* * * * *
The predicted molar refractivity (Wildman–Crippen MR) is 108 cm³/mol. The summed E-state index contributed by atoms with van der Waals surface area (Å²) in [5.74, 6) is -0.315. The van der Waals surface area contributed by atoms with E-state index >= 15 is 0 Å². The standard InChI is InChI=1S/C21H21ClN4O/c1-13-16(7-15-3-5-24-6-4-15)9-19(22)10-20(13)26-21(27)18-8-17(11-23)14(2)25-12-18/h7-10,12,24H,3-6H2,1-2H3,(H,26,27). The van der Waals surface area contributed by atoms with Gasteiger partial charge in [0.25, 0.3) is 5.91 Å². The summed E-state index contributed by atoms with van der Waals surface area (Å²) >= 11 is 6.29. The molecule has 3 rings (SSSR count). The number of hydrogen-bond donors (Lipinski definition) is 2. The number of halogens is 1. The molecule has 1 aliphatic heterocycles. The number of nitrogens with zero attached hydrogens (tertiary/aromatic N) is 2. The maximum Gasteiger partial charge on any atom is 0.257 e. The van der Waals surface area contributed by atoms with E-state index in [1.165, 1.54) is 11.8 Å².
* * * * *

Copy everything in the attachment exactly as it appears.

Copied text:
The predicted molar refractivity (Wildman–Crippen MR) is 108 cm³/mol. The summed E-state index contributed by atoms with van der Waals surface area (Å²) in [5.74, 6) is -0.315. The van der Waals surface area contributed by atoms with E-state index >= 15 is 0 Å². The standard InChI is InChI=1S/C21H21ClN4O/c1-13-16(7-15-3-5-24-6-4-15)9-19(22)10-20(13)26-21(27)18-8-17(11-23)14(2)25-12-18/h7-10,12,24H,3-6H2,1-2H3,(H,26,27). The van der Waals surface area contributed by atoms with Gasteiger partial charge in [0.25, 0.3) is 5.91 Å². The summed E-state index contributed by atoms with van der Waals surface area (Å²) >= 11 is 6.29. The molecule has 3 rings (SSSR count). The number of hydrogen-bond donors (Lipinski definition) is 2. The number of halogens is 1. The molecule has 1 aliphatic heterocycles. The number of nitrogens with zero attached hydrogens (tertiary/aromatic N) is 2. The maximum Gasteiger partial charge on any atom is 0.257 e. The van der Waals surface area contributed by atoms with E-state index in [1.165, 1.54) is 11.8 Å².